Namur stilt jousting
Inscribed in 2021 (16.COM) on the Representative List of the Intangible Cultural Heritage of Humanity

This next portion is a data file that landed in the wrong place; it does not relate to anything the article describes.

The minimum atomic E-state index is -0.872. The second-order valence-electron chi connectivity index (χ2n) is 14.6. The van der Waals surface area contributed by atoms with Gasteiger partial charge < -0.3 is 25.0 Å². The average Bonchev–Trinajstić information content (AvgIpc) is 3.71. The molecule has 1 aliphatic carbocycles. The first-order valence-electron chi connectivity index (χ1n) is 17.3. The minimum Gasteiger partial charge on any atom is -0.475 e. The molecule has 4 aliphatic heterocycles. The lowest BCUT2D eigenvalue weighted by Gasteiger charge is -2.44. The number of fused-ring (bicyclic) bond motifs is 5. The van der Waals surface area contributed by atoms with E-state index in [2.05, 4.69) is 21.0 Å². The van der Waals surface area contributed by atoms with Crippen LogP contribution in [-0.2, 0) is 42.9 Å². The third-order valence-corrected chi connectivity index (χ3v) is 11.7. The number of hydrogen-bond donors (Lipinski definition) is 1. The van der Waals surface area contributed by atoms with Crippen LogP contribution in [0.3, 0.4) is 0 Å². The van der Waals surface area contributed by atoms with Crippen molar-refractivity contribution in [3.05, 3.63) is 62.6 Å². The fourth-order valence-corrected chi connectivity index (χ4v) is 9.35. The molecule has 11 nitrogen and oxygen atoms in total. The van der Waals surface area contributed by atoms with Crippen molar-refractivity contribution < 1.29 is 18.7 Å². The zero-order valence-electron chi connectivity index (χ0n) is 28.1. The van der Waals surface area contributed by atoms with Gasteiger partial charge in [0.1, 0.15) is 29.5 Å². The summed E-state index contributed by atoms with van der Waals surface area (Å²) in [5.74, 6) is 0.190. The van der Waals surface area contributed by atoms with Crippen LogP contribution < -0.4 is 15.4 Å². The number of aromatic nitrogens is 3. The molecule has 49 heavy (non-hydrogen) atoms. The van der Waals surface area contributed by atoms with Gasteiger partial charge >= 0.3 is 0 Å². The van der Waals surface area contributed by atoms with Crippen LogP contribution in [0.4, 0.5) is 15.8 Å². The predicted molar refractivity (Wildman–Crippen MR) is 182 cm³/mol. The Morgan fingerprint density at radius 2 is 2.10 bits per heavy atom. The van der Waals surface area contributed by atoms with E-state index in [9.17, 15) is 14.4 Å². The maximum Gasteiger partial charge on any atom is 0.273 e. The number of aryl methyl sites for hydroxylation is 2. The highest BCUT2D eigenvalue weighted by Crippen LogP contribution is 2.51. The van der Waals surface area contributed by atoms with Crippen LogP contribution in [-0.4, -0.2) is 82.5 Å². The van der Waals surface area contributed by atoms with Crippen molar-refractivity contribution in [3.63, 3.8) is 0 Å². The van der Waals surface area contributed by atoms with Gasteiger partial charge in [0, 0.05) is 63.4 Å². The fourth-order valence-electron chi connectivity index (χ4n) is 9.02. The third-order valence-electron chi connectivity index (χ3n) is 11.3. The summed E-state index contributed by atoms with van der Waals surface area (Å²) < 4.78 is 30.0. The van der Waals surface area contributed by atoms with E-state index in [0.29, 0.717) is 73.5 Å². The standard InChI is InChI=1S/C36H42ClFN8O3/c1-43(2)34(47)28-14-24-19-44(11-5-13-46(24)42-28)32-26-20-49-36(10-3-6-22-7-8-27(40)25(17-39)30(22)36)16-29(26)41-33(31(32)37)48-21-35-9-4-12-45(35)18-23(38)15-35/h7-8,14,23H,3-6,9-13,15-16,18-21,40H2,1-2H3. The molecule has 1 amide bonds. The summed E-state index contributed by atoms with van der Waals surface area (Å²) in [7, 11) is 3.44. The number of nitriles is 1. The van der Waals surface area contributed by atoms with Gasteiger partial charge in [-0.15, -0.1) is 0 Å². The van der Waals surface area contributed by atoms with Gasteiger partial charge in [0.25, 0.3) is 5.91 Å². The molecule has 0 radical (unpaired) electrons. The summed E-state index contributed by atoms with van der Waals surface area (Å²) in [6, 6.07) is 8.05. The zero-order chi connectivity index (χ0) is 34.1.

Namur stilt jousting is a tradition dating back to the early fifteenth century. During a stilt joust, participants attempt to knock all the members of the opposing team to the ground. Stilt jousters are grouped into two teams: the Mélans, with yellow and black stilts, representing the old town, and the Avresses, with red and white stilts, representing the new town and neighbouring villages. However, today applicants join a team based on affinity rather than on location. Each stilt joust starts with a procession made up of the two teams, preceded by their flags, drums and fife-player. The drums herald the procession, set the rhythm of the march and energize the joust. Stilt jousts usually take place during festivals in the streets and squares of Namur. Entry is free, and spectators gather around the jousting zone and cheer on their favourite team and jousters. Jousters range from 7 to 70 years old, and although historically all-male, in 2018 the stilt jousting association (called Les Échasseurs Namurois) opened up training to women and girls. Stilt jousting is a strong marker of Namur’s identity and is seen as a factor of cohesion and integration for the inhabitants of the city.